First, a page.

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John Proctor – Tragic Hero? How does he fit in to the tradition of tragic heroes e.g. Macbeth, Oedipus, Hamlet? What is modern about him?

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Introduction

John Proctor - Tragic Hero? How does he fit in to the tradition of tragic heroes e.g. Macbeth, Oedipus, Hamlet? What is modern about him? Aristotle said that a tragic hero is "A man neither entirely good nor entirely bad who through some flaw in his character or through some error of judgement, passes from great happiness to great sorrow." Also said of a tragic hero is "an action serious and discrete in itself," "a man of some eminence," and "a tragic flaw - often the result of pride." In this essay I'm going to compare John Proctor to other tragic heroes and decide if he falls into the same situation. Macbeth as a tragic hero is married and relatively happy at the beginning of the play but his flaws are ambition and a suppressed desire to be King. ...read more.

Middle

This makes religion one of his enemies. Another of his enemies is wealth, in the form of Putnam. Proctor has had disputes over land with Putnam. John Proctor believes he is an important, respected figure in Salem and believes he is more powerful than the court and won't get caught up in the hysteria. He doesn't believe in witches and doesn't want a witch-hunt, but by trying to stop the mass hysteria he puts himself in the position of being accused as a witch. When John Proctor comes forward and says the girls are frauds he is too late. He leaves it too late because of his pride; he doesn't want people to know about his affair with Abigail Williams because it will ruin his reputation. When John Proctor does finally admit to the court the girls are lying, the court want to believe but it would mean they had already killed too many innocent people. ...read more.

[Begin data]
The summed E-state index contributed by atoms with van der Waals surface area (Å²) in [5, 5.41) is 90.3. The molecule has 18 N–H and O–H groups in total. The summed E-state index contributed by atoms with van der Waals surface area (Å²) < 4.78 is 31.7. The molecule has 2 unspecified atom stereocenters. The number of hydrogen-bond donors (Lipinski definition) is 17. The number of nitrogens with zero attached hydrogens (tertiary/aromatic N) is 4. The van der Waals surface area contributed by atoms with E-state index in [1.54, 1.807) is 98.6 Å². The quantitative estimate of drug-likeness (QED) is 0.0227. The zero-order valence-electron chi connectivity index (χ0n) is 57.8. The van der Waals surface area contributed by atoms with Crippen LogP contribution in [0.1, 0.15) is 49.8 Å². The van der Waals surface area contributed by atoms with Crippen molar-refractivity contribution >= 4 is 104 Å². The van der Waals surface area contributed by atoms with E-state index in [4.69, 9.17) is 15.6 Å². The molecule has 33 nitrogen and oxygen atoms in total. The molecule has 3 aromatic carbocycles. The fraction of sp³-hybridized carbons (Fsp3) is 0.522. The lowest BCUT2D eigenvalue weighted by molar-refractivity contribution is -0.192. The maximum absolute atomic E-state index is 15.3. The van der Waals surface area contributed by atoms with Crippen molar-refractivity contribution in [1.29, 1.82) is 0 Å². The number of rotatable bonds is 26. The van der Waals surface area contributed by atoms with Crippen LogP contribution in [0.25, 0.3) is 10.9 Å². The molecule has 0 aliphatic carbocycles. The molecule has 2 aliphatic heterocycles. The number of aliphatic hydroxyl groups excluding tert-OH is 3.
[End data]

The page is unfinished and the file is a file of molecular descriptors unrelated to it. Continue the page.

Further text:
Conclusion

At the end, Proctor wrestles with the decision to save himself from the gallows with a confession. He does not want to go to the gallows with the others and have anyone think of him as a martyr because he refuses to confess out of spite. He does not want to have to name the six other prisoners as guilty in his confession because he does not want to save his life by tarnishing the names of others. He does not want his signed confession nailed on the church door because it makes the six convicts look like unrepentant sinners. He chooses to go to the gallows because there is no way to save himself without putting blame on the names of the other prisoners. John Proctor doesn't take the easy opportunities, as don't the other tragic heroes. This is because taking these options is too convenient and goes against literary tradition. ?? ?? ?? ?? Felicity Giles 11D ...read more.

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